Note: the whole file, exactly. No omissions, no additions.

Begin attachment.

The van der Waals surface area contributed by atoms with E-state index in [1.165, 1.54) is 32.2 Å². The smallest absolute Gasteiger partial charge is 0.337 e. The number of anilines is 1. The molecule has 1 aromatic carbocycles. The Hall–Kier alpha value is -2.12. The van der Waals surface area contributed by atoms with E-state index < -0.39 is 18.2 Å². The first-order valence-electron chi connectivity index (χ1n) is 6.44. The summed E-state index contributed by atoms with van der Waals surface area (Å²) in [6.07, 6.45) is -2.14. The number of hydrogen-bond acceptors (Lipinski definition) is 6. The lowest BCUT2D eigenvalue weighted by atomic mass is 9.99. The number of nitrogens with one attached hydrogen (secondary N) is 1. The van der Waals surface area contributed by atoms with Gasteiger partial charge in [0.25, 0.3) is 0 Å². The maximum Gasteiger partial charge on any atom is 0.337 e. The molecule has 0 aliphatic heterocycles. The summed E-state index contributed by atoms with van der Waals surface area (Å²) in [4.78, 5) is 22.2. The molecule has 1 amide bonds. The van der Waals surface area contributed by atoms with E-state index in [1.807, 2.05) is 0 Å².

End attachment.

The van der Waals surface area contributed by atoms with E-state index in [1.165, 1.54) is 32.2 Å². The smallest absolute Gasteiger partial charge is 0.337 e. The number of anilines is 1. The molecule has 1 aromatic carbocycles. The Hall–Kier alpha value is -2.12. The van der Waals surface area contributed by atoms with E-state index < -0.39 is 18.2 Å². The first-order valence-electron chi connectivity index (χ1n) is 6.44. The summed E-state index contributed by atoms with van der Waals surface area (Å²) in [6.07, 6.45) is -2.14. The number of hydrogen-bond acceptors (Lipinski definition) is 6. The lowest BCUT2D eigenvalue weighted by atomic mass is 9.99. The number of nitrogens with one attached hydrogen (secondary N) is 1. The van der Waals surface area contributed by atoms with Gasteiger partial charge in [0.25, 0.3) is 0 Å². The maximum Gasteiger partial charge on any atom is 0.337 e. The molecule has 0 aliphatic heterocycles. The summed E-state index contributed by atoms with van der Waals surface area (Å²) in [4.78, 5) is 22.2. The molecule has 1 amide bonds. The van der Waals surface area contributed by atoms with E-state index in [1.807, 2.05) is 0 Å².